Were you expecting JD Drew?

Pitcher- Pedro Martinez
The hardest decision, by far. A commenter at Baseball: Past and Present suggested that the best pick to pitch one game would be Ruth, a dominant pitcher in the late 1910s who could hit a little too. Since that would make room for Hank Aaron in right field, it’s probably the right choice, but I’d rather use this piece to honor the best pitcher of all time. If we’re looking for extended greatness, Walter Johnson is probably the pick, though cases could be made for Cy Young, Lefty Grove, Bob Gibson, Tom Seaver, Roger Clemens, and Greg Maddux. I’d rather pick the pitcher with the highest peak value, and most of the aforementioned hurlers are in that conversation as well, along with Christy Mathewson, Dizzy Dean, and Randy Johnson. But I think this comes down to Sandy Koufax’s ridiculous run from 1962 to 1966 vs. Pedro Martinez from 1997 to 2003. Over that stretch, Koufax struck out almost 10 batters per nine innings, walked barely two and rarely gave up a homer. Martinez, on the other hand, struck out over 11 per nine, walked less than two, and was even stingier with the longball, despite working in a hitter’s park in a hitter’s era, while Koufax toiled in a pitcher’s park in an era dominated by pitching. Pedro twice had ERAs under 2 when the league average was over 4.5. Neither came in his best season, 1999, when he struck out 313 hitters and earned 12.1 fWAR in 213 innings.

Of course, this team needs to play against someone, and I think this second team would put up a good fight:

C- Johnny Bench
1B- Lou Gehrig
2B- Rogers Hornsby
3B- Eddie Mathews
SS- Honus Wagner
LF- Ted Williams
CF- Oscar Charleston
RF- Hank Aaron
P- Sandy Koufax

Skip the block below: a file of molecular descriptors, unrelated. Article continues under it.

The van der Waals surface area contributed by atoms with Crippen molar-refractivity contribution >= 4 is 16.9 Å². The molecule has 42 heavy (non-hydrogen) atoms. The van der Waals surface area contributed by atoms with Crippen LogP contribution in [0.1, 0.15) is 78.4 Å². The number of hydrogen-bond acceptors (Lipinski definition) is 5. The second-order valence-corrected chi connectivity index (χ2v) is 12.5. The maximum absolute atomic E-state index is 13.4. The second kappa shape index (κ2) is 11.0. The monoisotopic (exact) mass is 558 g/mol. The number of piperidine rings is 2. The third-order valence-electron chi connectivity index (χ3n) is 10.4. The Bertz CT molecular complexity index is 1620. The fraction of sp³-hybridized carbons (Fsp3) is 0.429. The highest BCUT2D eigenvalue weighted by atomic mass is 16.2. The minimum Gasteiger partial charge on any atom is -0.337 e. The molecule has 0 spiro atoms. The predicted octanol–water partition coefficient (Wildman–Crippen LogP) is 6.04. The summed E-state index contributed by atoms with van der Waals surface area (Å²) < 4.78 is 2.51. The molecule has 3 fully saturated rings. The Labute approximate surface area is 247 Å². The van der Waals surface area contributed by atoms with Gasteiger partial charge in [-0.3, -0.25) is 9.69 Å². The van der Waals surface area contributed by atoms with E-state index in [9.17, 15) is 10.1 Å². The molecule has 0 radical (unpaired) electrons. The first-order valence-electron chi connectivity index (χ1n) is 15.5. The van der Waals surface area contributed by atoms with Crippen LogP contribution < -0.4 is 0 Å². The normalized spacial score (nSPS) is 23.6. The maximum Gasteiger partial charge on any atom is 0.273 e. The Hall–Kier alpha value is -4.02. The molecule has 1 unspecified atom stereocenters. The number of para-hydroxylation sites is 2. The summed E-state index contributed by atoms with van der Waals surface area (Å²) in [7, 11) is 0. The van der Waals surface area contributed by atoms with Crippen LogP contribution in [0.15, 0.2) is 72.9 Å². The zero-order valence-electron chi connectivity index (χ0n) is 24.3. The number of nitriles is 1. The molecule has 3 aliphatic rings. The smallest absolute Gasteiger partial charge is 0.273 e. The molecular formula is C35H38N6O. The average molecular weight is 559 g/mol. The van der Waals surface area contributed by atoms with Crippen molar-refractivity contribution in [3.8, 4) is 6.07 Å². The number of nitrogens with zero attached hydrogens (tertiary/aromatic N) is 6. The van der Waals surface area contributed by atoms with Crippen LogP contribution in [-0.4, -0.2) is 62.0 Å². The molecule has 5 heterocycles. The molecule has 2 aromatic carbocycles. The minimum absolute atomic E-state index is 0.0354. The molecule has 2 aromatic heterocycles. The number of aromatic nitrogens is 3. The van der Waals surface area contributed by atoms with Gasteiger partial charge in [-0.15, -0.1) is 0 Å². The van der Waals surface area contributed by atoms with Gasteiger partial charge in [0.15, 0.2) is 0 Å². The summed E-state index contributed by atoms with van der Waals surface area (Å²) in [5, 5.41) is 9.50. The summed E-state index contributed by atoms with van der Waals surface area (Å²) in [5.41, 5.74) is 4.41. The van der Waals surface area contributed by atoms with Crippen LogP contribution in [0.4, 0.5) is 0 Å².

Apologies to Mantle, Cobb, and Stan Musial- probably the best position players to make neither team, and to Walter Johnson, Grove, and Clemens- probably the best pitchers not represented.

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3 Responses to All-Time Dream Team

  1. Nick says:

    As soon as I saw the title of the post, I KNEW you were going to have Pedro as your pitcher. Thank you, though, for picking Michael Jack for 3rd, and also for lampooning JD Drew. F*ck that guy.

  2. ResumeMan says:

    So the one thing that leaves me scratching my head is the analysis around Gehrig. True the population of potential opponents has grown dramatically, but…”before nine-figure contracts lured the world’s best athletes to MLB…”? Uhhh…in the 1920s MLB was the only game in town if you wanted to make a living as an athlete (well, I suppose there was boxing but that’s about it). While there’s a lot more people to potentially be great athletes, there are also huge opportunities besides baseball to have a successful athletic career. In fact I’d suggest that the competition from other sports is actually hurting MLB’s talent level compared to the olden days.

    And if Gehrig had been born in 1983 instead of 1903, I think there’s an excellent chance that we’d never have the opportunity to find out “what he would do against 7th inning relievers who throw 99.” He would very possibly have been an NFL linebacker

    • Bryan says:

      Steve, this is a great point, and one that briefly crossed my mind as I recycled my why baseball is better today screed. I absolutely agree that the development of other major sports leagues has taken some talent from baseball. At the same time, in an era in which most baseball players still had winter jobs and many were barely making ends meet in the summer, baseball must have lost a lot of great talent to non-athletic professions. I’m sure some bankers and lawyers in the ’30s could have pursued careers in professional baseball if they thought it would pay the bills.

      Salaries aside, I think the two biggest arguments in support of my evolutionary stance are integration (both racial and international) and conditioning. Gehrig may have been shaped like Albert Pujols if he had today’s nutrition and weight training regimen, but he didn’t. Gehrig remains the most dominant offensive first baseman of all time, but if I were a captain picking a sandlot team, I think I’d go with guy that looks and swings and fields like Pujols.